Working from correspondence and diaries like the cartons Lucey shows me of private Astor family papers that were loaned to her for her latest book Sargent’s Women: Four Lives Behind the Canvas, published last fall, can make it seem as if the books will write themselves, but it’s never like that, says Wiencek. The stories that emerge from the material are often, at first, fragmentary and chaotic. But because the subjects of their books are dead, he laughs, “You can’t just pick up the phone and say, ‘Can you explain to me what happened that day?’” That’s why these books take so long to write. “In some ways the longevity is part of the joy,” says Lucey. 

Joy, however, can seem like a distant prospect at times. 

For Wiencek’s 1999 book The Hairstons: An American Family in Black and White, he attended 10 reunions and spent years winning the trust of enough of the descendants of the owners of North Carolina’s Cooleemee Plantation to understand their family’s complex story. The project was so difficult and Wiencek had hit so many dead ends that Lucey says she found her husband on the floor one morning in his office, papers strewn all over, “and he’s looking at me, and I’m thinking he’s lost it.” 

The book was late, very late. And then Wiencek received a call from his publisher saying it had been cancelled.

“The lawyers were after us saying we owed them a huge amount of money,” he says. The advance, though sizable, was long gone. “We were living on air.” Wiencek didn’t know what the next step would be. Then, he says, one night, a ghost came to him and spoke a name, “Elias.” That bit of information helped him locate a document that kickstarted his research. “So that’s the level of insanity that I got to on this,” he says. He finished the book and resold it. It went on to win the National Book Critics Circle Award.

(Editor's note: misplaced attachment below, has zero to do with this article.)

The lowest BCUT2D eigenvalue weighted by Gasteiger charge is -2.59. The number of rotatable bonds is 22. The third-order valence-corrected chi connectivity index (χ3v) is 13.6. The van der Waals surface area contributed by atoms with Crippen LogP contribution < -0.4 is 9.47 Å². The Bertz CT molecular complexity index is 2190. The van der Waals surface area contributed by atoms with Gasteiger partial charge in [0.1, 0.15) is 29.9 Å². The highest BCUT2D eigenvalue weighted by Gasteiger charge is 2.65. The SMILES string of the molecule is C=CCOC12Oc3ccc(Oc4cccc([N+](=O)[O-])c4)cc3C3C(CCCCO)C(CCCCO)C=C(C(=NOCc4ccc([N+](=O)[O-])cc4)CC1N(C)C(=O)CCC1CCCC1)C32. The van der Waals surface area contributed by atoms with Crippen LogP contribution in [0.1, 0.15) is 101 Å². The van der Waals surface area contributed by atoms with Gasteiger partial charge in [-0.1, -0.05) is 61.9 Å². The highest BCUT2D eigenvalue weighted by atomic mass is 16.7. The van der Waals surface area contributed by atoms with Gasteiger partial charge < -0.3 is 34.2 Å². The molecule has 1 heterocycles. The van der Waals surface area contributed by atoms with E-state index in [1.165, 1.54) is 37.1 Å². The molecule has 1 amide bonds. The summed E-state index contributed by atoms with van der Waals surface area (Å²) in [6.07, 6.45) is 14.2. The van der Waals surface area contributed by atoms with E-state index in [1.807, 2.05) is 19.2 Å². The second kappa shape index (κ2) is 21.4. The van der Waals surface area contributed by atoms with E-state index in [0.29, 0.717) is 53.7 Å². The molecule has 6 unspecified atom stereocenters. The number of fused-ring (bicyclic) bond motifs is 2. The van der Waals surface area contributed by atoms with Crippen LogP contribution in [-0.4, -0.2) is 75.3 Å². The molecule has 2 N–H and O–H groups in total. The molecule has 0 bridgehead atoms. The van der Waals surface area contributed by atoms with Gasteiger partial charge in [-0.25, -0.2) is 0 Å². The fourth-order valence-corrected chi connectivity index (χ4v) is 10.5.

And then there is the criticism. “It’s an inevitable part of the work, and you just live with it and move on,” says Wiencek. 

He faced a backlash for his 2012 book Master of the Mountain: Thomas Jefferson and His Slaves in which he argues that Jefferson in his later life was not, as is the prevailing thought, conflicted about slavery. Fiery responses from Jefferson scholars appeared in news outlets all over the country—the Washington Post, New York Times, NPR, Smithsonian Magazine and others. “You know I have to say it was probably harder on me than on Henry,” says Lucey. “I think I’m more sensitive. The nice thing about him is he doesn’t mind facing critics. But there were people throwing bricks and they refused to actually engage him. Charlottesville is a small town and there are certain people who still won’t talk to him.”

Lucey takes a moment to consider why—despite the criticism and the financial ups and downs—they have continued their work all these years. It’s the adventure she says. Wiencek is quicker to respond. “Well, this is what we do. I mean, we were born to do this and you can’t get away from it.”


This article originally appeared in our April 2018 issue.